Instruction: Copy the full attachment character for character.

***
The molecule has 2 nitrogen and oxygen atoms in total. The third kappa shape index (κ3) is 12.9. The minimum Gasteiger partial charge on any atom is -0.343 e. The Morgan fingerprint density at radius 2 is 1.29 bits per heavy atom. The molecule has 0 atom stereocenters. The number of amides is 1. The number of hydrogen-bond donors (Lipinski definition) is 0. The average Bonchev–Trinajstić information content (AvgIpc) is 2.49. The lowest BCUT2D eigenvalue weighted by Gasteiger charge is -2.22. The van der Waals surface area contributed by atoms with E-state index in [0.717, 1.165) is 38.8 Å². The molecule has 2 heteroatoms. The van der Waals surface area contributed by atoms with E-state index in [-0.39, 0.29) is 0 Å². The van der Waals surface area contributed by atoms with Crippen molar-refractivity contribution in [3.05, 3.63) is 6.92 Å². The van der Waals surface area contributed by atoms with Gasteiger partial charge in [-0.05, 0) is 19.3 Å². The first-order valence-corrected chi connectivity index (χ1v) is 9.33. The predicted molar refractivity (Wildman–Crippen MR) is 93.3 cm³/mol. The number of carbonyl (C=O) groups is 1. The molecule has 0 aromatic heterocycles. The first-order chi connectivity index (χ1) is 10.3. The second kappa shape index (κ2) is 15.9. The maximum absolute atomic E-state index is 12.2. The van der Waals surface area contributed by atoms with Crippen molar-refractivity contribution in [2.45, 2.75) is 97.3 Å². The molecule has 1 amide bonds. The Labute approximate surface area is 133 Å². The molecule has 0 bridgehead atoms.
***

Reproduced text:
The molecule has 2 nitrogen and oxygen atoms in total. The third kappa shape index (κ3) is 12.9. The minimum Gasteiger partial charge on any atom is -0.343 e. The Morgan fingerprint density at radius 2 is 1.29 bits per heavy atom. The molecule has 0 atom stereocenters. The number of amides is 1. The number of hydrogen-bond donors (Lipinski definition) is 0. The average Bonchev–Trinajstić information content (AvgIpc) is 2.49. The lowest BCUT2D eigenvalue weighted by Gasteiger charge is -2.22. The van der Waals surface area contributed by atoms with E-state index in [0.717, 1.165) is 38.8 Å². The molecule has 2 heteroatoms. The van der Waals surface area contributed by atoms with E-state index in [-0.39, 0.29) is 0 Å². The van der Waals surface area contributed by atoms with Crippen molar-refractivity contribution in [3.05, 3.63) is 6.92 Å². The van der Waals surface area contributed by atoms with Gasteiger partial charge in [-0.05, 0) is 19.3 Å². The first-order valence-corrected chi connectivity index (χ1v) is 9.33. The predicted molar refractivity (Wildman–Crippen MR) is 93.3 cm³/mol. The number of carbonyl (C=O) groups is 1. The molecule has 0 aromatic heterocycles. The first-order chi connectivity index (χ1) is 10.3. The second kappa shape index (κ2) is 15.9. The maximum absolute atomic E-state index is 12.2. The van der Waals surface area contributed by atoms with Crippen molar-refractivity contribution in [2.45, 2.75) is 97.3 Å². The molecule has 1 amide bonds. The Labute approximate surface area is 133 Å². The molecule has 0 bridgehead atoms.